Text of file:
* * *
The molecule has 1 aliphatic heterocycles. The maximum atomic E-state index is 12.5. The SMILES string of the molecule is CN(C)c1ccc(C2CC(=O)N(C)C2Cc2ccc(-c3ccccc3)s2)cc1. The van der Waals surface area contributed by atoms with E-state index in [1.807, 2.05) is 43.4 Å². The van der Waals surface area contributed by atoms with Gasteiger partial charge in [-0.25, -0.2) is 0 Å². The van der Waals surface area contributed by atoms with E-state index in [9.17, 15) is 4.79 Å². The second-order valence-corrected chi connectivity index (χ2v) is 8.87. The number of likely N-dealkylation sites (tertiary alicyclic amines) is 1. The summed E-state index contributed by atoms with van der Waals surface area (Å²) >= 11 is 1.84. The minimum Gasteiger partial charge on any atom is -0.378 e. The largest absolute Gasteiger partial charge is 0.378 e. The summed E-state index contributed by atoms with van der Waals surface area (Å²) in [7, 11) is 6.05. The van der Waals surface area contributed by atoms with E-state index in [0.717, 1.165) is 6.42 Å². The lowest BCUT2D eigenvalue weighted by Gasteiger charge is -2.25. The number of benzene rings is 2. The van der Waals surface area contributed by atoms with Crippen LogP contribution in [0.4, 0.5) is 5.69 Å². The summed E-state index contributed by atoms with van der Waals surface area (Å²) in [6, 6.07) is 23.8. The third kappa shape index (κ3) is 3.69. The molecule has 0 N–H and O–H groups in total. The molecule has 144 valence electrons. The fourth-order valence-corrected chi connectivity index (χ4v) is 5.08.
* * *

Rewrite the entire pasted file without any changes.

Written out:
The molecule has 1 aliphatic heterocycles. The maximum atomic E-state index is 12.5. The SMILES string of the molecule is CN(C)c1ccc(C2CC(=O)N(C)C2Cc2ccc(-c3ccccc3)s2)cc1. The van der Waals surface area contributed by atoms with E-state index in [1.807, 2.05) is 43.4 Å². The van der Waals surface area contributed by atoms with Gasteiger partial charge in [-0.25, -0.2) is 0 Å². The van der Waals surface area contributed by atoms with E-state index in [9.17, 15) is 4.79 Å². The second-order valence-corrected chi connectivity index (χ2v) is 8.87. The number of likely N-dealkylation sites (tertiary alicyclic amines) is 1. The summed E-state index contributed by atoms with van der Waals surface area (Å²) >= 11 is 1.84. The minimum Gasteiger partial charge on any atom is -0.378 e. The largest absolute Gasteiger partial charge is 0.378 e. The summed E-state index contributed by atoms with van der Waals surface area (Å²) in [7, 11) is 6.05. The van der Waals surface area contributed by atoms with E-state index in [0.717, 1.165) is 6.42 Å². The lowest BCUT2D eigenvalue weighted by Gasteiger charge is -2.25. The number of benzene rings is 2. The van der Waals surface area contributed by atoms with Crippen LogP contribution in [0.4, 0.5) is 5.69 Å². The summed E-state index contributed by atoms with van der Waals surface area (Å²) in [6, 6.07) is 23.8. The third kappa shape index (κ3) is 3.69. The molecule has 0 N–H and O–H groups in total. The molecule has 144 valence electrons. The fourth-order valence-corrected chi connectivity index (χ4v) is 5.08.